The Second Vatican Council was a "prophetic initiative" to compensate for the church's refusal to engage with society, said the preacher of the papal household.
In the first Lenten reflection for the Roman Curia delivered by Cardinal Raniero Cantalamessa March 3, the Capuchin friar said that Vatican II showed the church how "to walk through history, alongside humanity, trying to discern the signs of the times."
The reflection came after members of the Roman Curia suspended their usual activities to participate in a week of spiritual exercises for the beginning of Lent Feb. 26-March 3. The chair reserved for Pope Francis in the Vatican audience hall was empty.
Cardinal Cantalamessa said that the 19th and 20th centuries were a "bitter lesson" for the church, which failed to take note of the rise of modernism and led to infighting that made the church "lose pace with the times."
The cardinal said that the resulting openness to the Holy Spirit displayed in Vatican II should be at the heart of the synodal process currently underway in the church, and that implementing decisions taken within the church requires "time, patience, dialogue, tolerance; sometimes even compromise."
He clarified that when done with the Holy Spirit, compromise is "not a yielding or discounting of the truth, but it is charity and obedience to situations."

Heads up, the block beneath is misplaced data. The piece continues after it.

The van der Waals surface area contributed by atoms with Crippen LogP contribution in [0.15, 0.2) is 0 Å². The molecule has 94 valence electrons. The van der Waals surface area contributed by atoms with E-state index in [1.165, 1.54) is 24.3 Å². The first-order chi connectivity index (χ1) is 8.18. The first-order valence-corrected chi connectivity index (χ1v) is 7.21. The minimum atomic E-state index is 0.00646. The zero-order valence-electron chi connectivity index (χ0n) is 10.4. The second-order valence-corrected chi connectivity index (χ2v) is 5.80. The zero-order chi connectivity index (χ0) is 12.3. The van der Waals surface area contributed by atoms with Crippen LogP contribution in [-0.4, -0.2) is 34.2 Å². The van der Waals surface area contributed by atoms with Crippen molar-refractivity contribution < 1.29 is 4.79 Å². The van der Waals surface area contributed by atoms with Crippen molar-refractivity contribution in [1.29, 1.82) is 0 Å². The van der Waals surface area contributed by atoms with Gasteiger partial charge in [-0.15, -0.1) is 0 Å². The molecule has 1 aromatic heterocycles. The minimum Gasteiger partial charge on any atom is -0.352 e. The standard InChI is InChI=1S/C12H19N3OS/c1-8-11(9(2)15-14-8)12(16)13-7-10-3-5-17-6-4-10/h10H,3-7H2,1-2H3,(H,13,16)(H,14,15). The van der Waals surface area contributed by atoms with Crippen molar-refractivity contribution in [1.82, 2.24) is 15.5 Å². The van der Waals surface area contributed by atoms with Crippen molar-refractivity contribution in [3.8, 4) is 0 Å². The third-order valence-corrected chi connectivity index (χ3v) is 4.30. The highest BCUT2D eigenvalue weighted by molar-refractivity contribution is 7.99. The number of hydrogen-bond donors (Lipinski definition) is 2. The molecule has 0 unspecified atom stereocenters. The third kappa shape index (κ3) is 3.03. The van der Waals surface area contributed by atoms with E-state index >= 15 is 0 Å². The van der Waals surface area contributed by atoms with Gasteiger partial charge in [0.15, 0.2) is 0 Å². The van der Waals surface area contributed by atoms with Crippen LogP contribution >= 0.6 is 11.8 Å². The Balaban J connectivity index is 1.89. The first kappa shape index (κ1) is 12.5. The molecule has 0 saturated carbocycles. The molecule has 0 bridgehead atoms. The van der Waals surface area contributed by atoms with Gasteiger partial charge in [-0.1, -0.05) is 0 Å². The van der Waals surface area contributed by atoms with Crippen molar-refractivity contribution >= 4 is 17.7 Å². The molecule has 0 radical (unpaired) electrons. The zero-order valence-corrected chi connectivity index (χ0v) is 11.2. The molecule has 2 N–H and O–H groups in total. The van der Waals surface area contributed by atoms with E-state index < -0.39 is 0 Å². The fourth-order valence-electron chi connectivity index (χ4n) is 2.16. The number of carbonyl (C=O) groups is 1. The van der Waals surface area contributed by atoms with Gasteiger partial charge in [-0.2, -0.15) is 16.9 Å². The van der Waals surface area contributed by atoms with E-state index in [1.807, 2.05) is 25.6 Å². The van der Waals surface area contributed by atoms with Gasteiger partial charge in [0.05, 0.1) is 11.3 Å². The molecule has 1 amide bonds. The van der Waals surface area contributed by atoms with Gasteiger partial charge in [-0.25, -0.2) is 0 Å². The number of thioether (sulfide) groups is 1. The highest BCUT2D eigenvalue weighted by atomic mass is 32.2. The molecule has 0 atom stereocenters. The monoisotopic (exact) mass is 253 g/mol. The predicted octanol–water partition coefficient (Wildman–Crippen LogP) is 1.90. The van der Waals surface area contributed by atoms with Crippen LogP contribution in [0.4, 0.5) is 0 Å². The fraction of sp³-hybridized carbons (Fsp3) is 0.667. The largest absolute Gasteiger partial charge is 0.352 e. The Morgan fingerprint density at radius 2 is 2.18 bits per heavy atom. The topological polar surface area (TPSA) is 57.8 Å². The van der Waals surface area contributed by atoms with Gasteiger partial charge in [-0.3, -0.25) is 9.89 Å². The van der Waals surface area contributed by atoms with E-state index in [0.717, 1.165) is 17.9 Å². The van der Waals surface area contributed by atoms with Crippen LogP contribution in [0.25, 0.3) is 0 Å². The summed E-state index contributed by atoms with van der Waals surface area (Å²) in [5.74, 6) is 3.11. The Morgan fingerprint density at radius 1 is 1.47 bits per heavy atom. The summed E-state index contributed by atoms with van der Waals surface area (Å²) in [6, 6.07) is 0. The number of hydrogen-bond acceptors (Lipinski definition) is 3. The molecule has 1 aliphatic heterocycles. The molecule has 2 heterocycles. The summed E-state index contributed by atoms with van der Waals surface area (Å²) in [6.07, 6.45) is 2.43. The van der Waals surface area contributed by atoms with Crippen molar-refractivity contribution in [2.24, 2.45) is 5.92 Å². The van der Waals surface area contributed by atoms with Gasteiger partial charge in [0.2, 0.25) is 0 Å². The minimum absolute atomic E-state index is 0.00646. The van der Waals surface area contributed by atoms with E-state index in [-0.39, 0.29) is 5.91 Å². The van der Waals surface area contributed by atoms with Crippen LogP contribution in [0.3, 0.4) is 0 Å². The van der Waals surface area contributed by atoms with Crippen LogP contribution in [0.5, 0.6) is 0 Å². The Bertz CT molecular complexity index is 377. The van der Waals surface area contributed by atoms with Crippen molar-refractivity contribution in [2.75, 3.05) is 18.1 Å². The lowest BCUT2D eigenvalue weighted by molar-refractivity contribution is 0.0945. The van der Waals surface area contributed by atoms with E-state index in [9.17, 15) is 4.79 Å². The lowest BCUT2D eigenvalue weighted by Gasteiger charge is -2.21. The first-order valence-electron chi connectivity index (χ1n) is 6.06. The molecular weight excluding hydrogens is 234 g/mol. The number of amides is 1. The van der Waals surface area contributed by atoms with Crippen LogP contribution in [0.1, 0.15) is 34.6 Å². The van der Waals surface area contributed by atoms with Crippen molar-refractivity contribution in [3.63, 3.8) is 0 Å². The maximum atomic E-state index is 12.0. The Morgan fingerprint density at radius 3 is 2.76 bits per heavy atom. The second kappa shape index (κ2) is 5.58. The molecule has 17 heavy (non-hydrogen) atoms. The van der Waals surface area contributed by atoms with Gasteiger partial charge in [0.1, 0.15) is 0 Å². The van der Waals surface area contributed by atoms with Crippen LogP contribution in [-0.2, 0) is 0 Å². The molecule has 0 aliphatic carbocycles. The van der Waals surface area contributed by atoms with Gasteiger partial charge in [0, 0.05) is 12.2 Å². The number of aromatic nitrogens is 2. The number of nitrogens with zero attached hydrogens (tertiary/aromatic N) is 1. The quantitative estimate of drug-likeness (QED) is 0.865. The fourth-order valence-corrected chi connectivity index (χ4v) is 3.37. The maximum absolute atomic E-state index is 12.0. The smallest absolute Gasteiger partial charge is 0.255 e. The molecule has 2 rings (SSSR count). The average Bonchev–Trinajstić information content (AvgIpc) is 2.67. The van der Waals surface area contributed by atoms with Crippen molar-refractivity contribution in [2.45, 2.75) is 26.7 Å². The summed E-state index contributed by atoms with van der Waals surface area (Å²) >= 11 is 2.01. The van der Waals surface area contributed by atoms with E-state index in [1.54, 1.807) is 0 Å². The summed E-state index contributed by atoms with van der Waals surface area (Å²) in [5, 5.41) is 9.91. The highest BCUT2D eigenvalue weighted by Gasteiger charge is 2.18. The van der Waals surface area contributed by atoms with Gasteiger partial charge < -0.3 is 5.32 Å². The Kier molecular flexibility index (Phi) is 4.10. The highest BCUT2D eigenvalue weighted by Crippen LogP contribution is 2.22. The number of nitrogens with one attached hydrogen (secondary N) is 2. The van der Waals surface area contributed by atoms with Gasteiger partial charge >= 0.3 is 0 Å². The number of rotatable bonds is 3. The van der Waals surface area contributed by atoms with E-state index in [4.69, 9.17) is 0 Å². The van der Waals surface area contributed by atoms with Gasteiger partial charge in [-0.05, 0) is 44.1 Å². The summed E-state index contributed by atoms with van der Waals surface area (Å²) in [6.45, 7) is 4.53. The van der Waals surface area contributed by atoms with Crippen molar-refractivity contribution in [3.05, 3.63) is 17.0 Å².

The cardinal compared St. Peter's acceptance of the Gentiles inspired by the Holy Spirit to the ways the church has opened itself to the laity, and in particular women, in recent decades. He cited the new apostolic constitution, "Praedicate Evangelium" ("Preach the Gospel"), as a step toward a more inclusive church.
The new constitution, promulgated by Pope Francis in March 2022, opens the leadership of all but two offices of the Curia to laypeople.
Cardinal Cantalamessa underscored the need for the church to be in communion during its renewal, and urged the officials present not to demonize each other or "desire the triumph of our choice over that of our adversaries."
While political, social and theological differences are natural, he said, asking God to choose sides is "like asking a father to choose between two children."
"God is with everyone and therefore he cannot be against anyone. He is the father of all," said the cardinal.
Cardinal Cantalamessa encouraged the officials to "be honest, in the court of your heart, with the person you disagree with," and "remove the poison from our judgment" in order to understand the other without condemning them.